Generic Name: treprostinil (Injection route)
Commonly used brand name(s)
In the U.S.
Available Dosage Forms:
Therapeutic Class: Antihypertensive
Pharmacologic Class: Prostaglandin
Uses For Remodulin
Treprostinil injection is used to treat the symptoms of pulmonary arterial hypertension. This is high blood pressure that occurs in the main artery that carries blood from the right side of the heart (the ventricle) to the lungs. When the smaller blood vessels in the lungs become more resistant to blood flow, the right ventricle must work harder to pump enough blood through the lungs.
Treprostinil belongs to the group of agents called prostaglandins. Prostaglandins occur naturally in the body and are involved in many biological functions. Treprostinil works by relaxing blood vessels and increasing the supply of blood to the lungs, which reduces the workload of the heart.
This medicine is available only with your doctor's prescription.
Before Using Remodulin
In deciding to use a medicine, the risks of taking the medicine must be weighed against the good it will do. This is a decision you and your doctor will make. For this medicine, the following should be considered:
Tell your doctor if you have ever had any unusual or allergic reaction to this medicine or any other medicines. Also tell your health care professional if you have any other types of allergies, such as to foods, dyes, preservatives, or animals. For non-prescription products, read the label or package ingredients carefully.
Appropriate studies have not been performed on the relationship of age to the effects of treprostinil injection in children 16 years of age and younger. Safety and efficacy have not been established.
Appropriate studies have not been performed on the relationship of age to the effects of treprostinil injection in the geriatric population. However, elderly patients are more likely to have age-related liver, kidney, or heart problems, which may require an adjustment in the dose for patients receiving treprostinil.
|All Trimesters||C||Animal studies have shown an adverse effect and there are no adequate studies in pregnant women OR no animal studies have been conducted and there are no adequate studies in pregnant women.|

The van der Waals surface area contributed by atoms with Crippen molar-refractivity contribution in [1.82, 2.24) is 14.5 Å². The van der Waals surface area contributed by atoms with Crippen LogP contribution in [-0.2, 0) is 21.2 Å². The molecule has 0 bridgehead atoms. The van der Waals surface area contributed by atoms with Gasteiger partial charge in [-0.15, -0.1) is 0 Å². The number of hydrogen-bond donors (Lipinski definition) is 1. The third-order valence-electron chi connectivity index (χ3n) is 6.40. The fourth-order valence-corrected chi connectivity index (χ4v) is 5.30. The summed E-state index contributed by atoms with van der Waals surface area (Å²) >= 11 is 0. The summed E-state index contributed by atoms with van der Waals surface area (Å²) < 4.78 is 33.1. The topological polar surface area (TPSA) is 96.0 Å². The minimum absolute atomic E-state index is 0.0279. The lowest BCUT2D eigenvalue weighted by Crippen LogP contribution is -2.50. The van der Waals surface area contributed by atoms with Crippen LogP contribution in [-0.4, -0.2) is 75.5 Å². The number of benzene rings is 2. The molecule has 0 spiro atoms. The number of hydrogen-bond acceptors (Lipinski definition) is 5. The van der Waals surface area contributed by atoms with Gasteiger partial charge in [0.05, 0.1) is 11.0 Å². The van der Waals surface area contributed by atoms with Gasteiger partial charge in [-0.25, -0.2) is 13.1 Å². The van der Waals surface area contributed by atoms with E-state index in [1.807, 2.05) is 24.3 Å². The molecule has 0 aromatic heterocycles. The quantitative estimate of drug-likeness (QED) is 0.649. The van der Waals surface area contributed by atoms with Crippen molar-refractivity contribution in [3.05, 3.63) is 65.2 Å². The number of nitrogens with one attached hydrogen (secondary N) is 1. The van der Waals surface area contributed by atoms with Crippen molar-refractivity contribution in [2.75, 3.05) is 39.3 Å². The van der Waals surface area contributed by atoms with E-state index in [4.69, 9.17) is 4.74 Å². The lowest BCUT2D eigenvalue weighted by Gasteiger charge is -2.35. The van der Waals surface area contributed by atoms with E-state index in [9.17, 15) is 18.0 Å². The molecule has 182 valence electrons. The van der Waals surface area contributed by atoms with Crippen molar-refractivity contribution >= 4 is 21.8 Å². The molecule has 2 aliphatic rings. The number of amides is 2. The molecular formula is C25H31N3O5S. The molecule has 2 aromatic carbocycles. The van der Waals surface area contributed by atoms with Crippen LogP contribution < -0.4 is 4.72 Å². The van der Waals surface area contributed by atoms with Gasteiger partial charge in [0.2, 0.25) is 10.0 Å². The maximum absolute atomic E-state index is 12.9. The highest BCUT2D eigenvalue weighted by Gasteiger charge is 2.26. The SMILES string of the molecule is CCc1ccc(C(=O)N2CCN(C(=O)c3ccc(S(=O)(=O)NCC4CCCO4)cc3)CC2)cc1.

There are no adequate studies in women for determining infant risk when using this medication during breastfeeding. Weigh the potential benefits against the potential risks before taking this medication while breastfeeding.
Interactions with Medicines
Although certain medicines should not be used together at all, in other cases two different medicines may be used together even if an interaction might occur. In these cases, your doctor may want to change the dose, or other precautions may be necessary. When you are taking this medicine, it is especially important that your healthcare professional know if you are taking any of the medicines listed below. The following interactions have been selected on the basis of their potential significance and are not necessarily all-inclusive.
Using this medicine with any of the following medicines is usually not recommended, but may be required in some cases. If both medicines are prescribed together, your doctor may change the dose or how often you use one or both of the medicines.
- Alipogene Tiparvovec
- Alteplase, Recombinant
- Dabigatran Etexilate
- Protein C
Interactions with Food/Tobacco/Alcohol
Certain medicines should not be used at or around the time of eating food or eating certain types of food since interactions may occur. Using alcohol or tobacco with certain medicines may also cause interactions to occur. Discuss with your healthcare professional the use of your medicine with food, alcohol, or tobacco.
Other Medical Problems
The presence of other medical problems may affect the use of this medicine. Make sure you tell your doctor if you have any other medical problems, especially:
- Liver disease—Use with caution. The effects may be increased because of slower removal of the medicine from the body.
Proper Use of Remodulin
A nurse or other trained health professional will teach you or a caregiver how to give this medicine. The medicine is given as an infusion through a catheter that is placed directly under your skin or into a vein. Do not use more medicine than your doctor tells you to.
Your doctor or nurse will teach you how to prepare the medicine and how to use the pump for the infusion. Treprostinil must be given continuously by a portable pump. The instructions for the pump may vary depending on the particular make and model. You will be given detailed instructions on how to use and care for your pump and accessories. Make sure you understand all of the instructions before giving yourself an infusion.
If you are receiving the medicine under your skin, you will be shown the body areas where the infusion can be given. Use a different body area each time you start an infusion. Keep track of where you give each infusion to make sure you rotate body areas.